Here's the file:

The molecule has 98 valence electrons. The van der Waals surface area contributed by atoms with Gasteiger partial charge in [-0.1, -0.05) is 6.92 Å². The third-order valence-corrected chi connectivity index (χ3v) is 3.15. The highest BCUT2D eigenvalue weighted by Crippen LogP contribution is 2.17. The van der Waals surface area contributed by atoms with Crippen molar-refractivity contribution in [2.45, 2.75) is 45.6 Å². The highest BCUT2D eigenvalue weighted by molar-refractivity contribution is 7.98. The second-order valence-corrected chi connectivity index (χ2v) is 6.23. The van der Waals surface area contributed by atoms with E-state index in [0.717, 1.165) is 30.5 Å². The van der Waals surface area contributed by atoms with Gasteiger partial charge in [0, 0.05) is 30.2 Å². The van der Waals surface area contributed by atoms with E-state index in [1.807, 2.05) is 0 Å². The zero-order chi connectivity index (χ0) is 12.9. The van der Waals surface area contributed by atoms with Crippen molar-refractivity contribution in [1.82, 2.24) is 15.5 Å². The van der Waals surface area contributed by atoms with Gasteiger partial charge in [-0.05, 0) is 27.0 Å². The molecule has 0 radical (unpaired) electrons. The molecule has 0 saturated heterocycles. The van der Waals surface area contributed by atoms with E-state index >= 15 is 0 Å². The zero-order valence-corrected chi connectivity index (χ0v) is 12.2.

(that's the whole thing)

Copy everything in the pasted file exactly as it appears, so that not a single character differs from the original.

The molecule has 98 valence electrons. The van der Waals surface area contributed by atoms with Gasteiger partial charge in [-0.1, -0.05) is 6.92 Å². The third-order valence-corrected chi connectivity index (χ3v) is 3.15. The highest BCUT2D eigenvalue weighted by Crippen LogP contribution is 2.17. The van der Waals surface area contributed by atoms with Crippen molar-refractivity contribution in [2.45, 2.75) is 45.6 Å². The highest BCUT2D eigenvalue weighted by molar-refractivity contribution is 7.98. The second-order valence-corrected chi connectivity index (χ2v) is 6.23. The van der Waals surface area contributed by atoms with E-state index in [0.717, 1.165) is 30.5 Å². The van der Waals surface area contributed by atoms with Gasteiger partial charge in [0, 0.05) is 30.2 Å². The van der Waals surface area contributed by atoms with E-state index in [1.807, 2.05) is 0 Å². The zero-order chi connectivity index (χ0) is 12.9. The van der Waals surface area contributed by atoms with Crippen molar-refractivity contribution in [1.82, 2.24) is 15.5 Å². The van der Waals surface area contributed by atoms with Gasteiger partial charge in [-0.05, 0) is 27.0 Å². The molecule has 0 radical (unpaired) electrons. The molecule has 0 saturated heterocycles. The van der Waals surface area contributed by atoms with E-state index >= 15 is 0 Å². The zero-order valence-corrected chi connectivity index (χ0v) is 12.2.